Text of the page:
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9-year-old Louisiana kid threatened with expulsion for having a toy gun in his bedroom during online learning

Schools are increasingly applying in-school rules to people's own homes during lockdowns and virtual learning.
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The Jefferson Parish Schools threatened 9-year-old Ka Mauri Harrison with expulsion from the institution for accidentally displaying a toy gun during virtual learning.

The events occurred on September 11 when Harrison was taking a social studies test in his room on a live broadcast with his teacher and his classmates. In the broadcast, one of his brothers entered his room and dropped a toy BB gun.

The boy, who was doing the exam, got up for a moment to pick up the toy and put it back in its place, but the young man made the mistake of showing it briefly on camera. Harrison’s teacher tried to warn him about his actions, but since he was in an exam, Harrison had the computer muted, so he could not hear her.

According to the papers submitted during his expulsion hearing, the teacher’s account of the event matches Ka Mauri’s.

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The institution learned of the incident and they proceeded to threaten the boy with expulsion from school, saying that they are applying the same rules in virtual classes as they do in face-to-face classes. However, shortly after, the institution reconsidered and changed the punishment to a 6-day suspension.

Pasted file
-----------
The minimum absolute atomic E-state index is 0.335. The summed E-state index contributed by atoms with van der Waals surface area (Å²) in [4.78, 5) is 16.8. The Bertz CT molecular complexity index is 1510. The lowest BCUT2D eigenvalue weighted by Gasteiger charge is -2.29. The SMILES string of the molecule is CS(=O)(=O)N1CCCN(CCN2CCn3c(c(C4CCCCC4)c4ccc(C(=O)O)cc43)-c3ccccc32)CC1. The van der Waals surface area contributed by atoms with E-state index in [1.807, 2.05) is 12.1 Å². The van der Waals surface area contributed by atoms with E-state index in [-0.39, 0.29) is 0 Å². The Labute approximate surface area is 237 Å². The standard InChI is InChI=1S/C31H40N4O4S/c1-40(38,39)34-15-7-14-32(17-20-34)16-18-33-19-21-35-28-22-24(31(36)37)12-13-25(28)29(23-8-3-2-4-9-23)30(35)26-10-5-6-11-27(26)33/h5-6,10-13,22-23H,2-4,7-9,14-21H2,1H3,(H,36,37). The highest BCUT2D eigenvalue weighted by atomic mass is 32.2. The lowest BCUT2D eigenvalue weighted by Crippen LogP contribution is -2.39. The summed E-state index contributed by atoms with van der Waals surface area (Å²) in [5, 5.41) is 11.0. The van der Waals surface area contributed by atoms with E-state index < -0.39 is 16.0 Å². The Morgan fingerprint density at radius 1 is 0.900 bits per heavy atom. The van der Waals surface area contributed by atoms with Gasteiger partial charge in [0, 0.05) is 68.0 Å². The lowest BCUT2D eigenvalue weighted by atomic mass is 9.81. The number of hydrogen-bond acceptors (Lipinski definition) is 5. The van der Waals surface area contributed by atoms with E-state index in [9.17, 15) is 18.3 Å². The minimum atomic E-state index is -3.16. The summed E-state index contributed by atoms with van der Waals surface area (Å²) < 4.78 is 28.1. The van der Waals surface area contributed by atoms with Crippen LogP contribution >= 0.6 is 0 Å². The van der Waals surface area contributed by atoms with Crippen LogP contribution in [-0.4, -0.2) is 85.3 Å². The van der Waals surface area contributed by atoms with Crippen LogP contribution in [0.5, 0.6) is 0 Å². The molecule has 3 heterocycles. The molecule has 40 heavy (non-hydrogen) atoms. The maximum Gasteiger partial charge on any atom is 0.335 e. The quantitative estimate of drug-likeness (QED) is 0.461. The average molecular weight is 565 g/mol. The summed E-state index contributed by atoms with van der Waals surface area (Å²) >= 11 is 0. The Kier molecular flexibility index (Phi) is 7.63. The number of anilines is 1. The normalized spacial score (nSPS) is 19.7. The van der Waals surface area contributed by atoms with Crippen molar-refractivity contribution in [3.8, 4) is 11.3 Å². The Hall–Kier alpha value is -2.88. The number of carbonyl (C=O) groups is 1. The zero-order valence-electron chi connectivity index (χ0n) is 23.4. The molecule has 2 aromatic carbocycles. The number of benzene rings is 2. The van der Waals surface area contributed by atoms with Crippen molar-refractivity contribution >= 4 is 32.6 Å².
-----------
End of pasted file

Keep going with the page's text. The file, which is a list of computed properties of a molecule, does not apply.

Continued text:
Before the intention of punishing the boy as if he were in face-to-face classes, the family turned to the lawyer Chelsea Cusimano, who assured that these measures are a total injustice since it does not make sense that they are using on-site rules for virtual classes.

“The policies in place are so robotic in nature to apply to guns on campus. They went into this school year without any policy or procedure on how to handle the privacy of someone’s own home,” Cusimano said.

“This is a privacy issue. Not only is this a due process issue and an intentional issue of emotional distress on a 9-year-old, it’s a second amendment right to bear arms issue,” Cusimano said.

Another person who was interested in the case and who offered all his support to Ka Mauri Harrison’s family was the Louisiana Attorney General, Jeff Landry, who, after investigating everything that happened, has decided to take action to defend not only this family but any person who may be going through a similar situation where the punishment is disproportionate during forced lockdowns.

During lockdowns, kids are facing increased surveillance online, and students are even being punished as though they were on-campus when learning virtually. A similar situation to this occurred earlier this month when a 12-year-old was suspended after a teacher could briefly see a toy gun on the screen during a lesson and called the police.

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